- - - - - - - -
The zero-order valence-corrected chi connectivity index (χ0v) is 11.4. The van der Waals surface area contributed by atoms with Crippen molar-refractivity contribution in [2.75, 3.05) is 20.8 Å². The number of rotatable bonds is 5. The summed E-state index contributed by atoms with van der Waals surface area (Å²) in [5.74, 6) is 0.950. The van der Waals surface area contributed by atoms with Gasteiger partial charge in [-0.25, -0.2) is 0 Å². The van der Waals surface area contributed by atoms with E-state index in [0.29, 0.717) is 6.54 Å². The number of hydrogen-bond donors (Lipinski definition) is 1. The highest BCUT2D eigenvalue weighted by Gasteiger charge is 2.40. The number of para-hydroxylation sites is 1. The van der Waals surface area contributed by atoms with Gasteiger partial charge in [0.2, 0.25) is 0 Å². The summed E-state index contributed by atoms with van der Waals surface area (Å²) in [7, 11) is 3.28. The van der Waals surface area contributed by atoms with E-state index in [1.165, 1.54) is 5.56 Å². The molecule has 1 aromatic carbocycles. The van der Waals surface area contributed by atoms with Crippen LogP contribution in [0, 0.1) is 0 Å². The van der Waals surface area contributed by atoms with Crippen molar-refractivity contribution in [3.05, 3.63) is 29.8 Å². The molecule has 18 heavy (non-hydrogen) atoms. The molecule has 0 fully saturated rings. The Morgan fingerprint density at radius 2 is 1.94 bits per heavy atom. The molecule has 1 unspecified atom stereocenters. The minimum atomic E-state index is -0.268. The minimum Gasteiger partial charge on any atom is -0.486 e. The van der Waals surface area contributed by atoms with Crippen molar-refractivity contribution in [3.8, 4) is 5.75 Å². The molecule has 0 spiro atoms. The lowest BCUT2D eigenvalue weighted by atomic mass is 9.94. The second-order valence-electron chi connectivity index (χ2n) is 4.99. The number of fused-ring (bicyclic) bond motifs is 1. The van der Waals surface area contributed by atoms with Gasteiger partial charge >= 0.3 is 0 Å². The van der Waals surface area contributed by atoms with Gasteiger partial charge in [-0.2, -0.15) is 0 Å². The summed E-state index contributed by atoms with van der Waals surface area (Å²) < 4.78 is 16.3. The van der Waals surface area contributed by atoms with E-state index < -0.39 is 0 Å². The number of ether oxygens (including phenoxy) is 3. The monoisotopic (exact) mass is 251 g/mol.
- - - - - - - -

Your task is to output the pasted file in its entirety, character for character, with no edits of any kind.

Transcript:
The zero-order valence-corrected chi connectivity index (χ0v) is 11.4. The van der Waals surface area contributed by atoms with Crippen molar-refractivity contribution in [2.75, 3.05) is 20.8 Å². The number of rotatable bonds is 5. The summed E-state index contributed by atoms with van der Waals surface area (Å²) in [5.74, 6) is 0.950. The van der Waals surface area contributed by atoms with Gasteiger partial charge in [-0.25, -0.2) is 0 Å². The van der Waals surface area contributed by atoms with E-state index in [0.29, 0.717) is 6.54 Å². The number of hydrogen-bond donors (Lipinski definition) is 1. The highest BCUT2D eigenvalue weighted by Gasteiger charge is 2.40. The number of para-hydroxylation sites is 1. The van der Waals surface area contributed by atoms with Gasteiger partial charge in [0.2, 0.25) is 0 Å². The summed E-state index contributed by atoms with van der Waals surface area (Å²) in [7, 11) is 3.28. The van der Waals surface area contributed by atoms with E-state index in [1.165, 1.54) is 5.56 Å². The molecule has 1 aromatic carbocycles. The van der Waals surface area contributed by atoms with Crippen LogP contribution in [0, 0.1) is 0 Å². The van der Waals surface area contributed by atoms with Crippen molar-refractivity contribution in [3.05, 3.63) is 29.8 Å². The molecule has 18 heavy (non-hydrogen) atoms. The molecule has 0 fully saturated rings. The Morgan fingerprint density at radius 2 is 1.94 bits per heavy atom. The molecule has 1 unspecified atom stereocenters. The minimum atomic E-state index is -0.268. The minimum Gasteiger partial charge on any atom is -0.486 e. The van der Waals surface area contributed by atoms with Crippen molar-refractivity contribution in [3.8, 4) is 5.75 Å². The molecule has 0 spiro atoms. The lowest BCUT2D eigenvalue weighted by atomic mass is 9.94. The second-order valence-electron chi connectivity index (χ2n) is 4.99. The number of fused-ring (bicyclic) bond motifs is 1. The van der Waals surface area contributed by atoms with Gasteiger partial charge >= 0.3 is 0 Å². The van der Waals surface area contributed by atoms with Gasteiger partial charge in [-0.2, -0.15) is 0 Å². The summed E-state index contributed by atoms with van der Waals surface area (Å²) < 4.78 is 16.3. The van der Waals surface area contributed by atoms with E-state index < -0.39 is 0 Å². The number of ether oxygens (including phenoxy) is 3. The monoisotopic (exact) mass is 251 g/mol.